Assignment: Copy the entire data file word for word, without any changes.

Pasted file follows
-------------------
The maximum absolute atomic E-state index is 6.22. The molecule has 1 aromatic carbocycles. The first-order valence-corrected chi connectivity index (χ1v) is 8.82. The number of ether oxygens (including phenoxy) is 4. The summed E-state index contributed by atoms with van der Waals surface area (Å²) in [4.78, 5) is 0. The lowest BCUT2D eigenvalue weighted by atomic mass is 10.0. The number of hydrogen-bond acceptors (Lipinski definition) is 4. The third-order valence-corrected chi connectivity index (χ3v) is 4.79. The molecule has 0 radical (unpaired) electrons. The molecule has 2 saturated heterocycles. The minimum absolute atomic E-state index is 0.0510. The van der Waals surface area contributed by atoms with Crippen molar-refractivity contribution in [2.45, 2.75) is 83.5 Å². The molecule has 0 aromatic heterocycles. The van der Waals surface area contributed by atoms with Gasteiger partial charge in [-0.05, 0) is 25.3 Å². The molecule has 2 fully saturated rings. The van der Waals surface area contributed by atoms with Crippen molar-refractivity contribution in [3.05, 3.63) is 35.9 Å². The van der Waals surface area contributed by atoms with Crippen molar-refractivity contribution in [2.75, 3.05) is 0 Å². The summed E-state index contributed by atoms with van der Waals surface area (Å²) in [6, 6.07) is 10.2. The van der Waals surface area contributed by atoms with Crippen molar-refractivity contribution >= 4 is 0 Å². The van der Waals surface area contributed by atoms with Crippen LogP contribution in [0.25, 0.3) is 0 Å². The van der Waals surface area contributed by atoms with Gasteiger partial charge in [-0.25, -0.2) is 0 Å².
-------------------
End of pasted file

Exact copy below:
The maximum absolute atomic E-state index is 6.22. The molecule has 1 aromatic carbocycles. The first-order valence-corrected chi connectivity index (χ1v) is 8.82. The number of ether oxygens (including phenoxy) is 4. The summed E-state index contributed by atoms with van der Waals surface area (Å²) in [4.78, 5) is 0. The lowest BCUT2D eigenvalue weighted by atomic mass is 10.0. The number of hydrogen-bond acceptors (Lipinski definition) is 4. The third-order valence-corrected chi connectivity index (χ3v) is 4.79. The molecule has 0 radical (unpaired) electrons. The molecule has 2 saturated heterocycles. The minimum absolute atomic E-state index is 0.0510. The van der Waals surface area contributed by atoms with Crippen molar-refractivity contribution in [2.45, 2.75) is 83.5 Å². The molecule has 0 aromatic heterocycles. The van der Waals surface area contributed by atoms with Gasteiger partial charge in [-0.05, 0) is 25.3 Å². The molecule has 2 fully saturated rings. The van der Waals surface area contributed by atoms with Crippen molar-refractivity contribution in [3.05, 3.63) is 35.9 Å². The van der Waals surface area contributed by atoms with Crippen molar-refractivity contribution in [2.75, 3.05) is 0 Å². The summed E-state index contributed by atoms with van der Waals surface area (Å²) in [6, 6.07) is 10.2. The van der Waals surface area contributed by atoms with Crippen molar-refractivity contribution >= 4 is 0 Å². The van der Waals surface area contributed by atoms with Crippen LogP contribution in [0.25, 0.3) is 0 Å². The van der Waals surface area contributed by atoms with Gasteiger partial charge in [-0.25, -0.2) is 0 Å².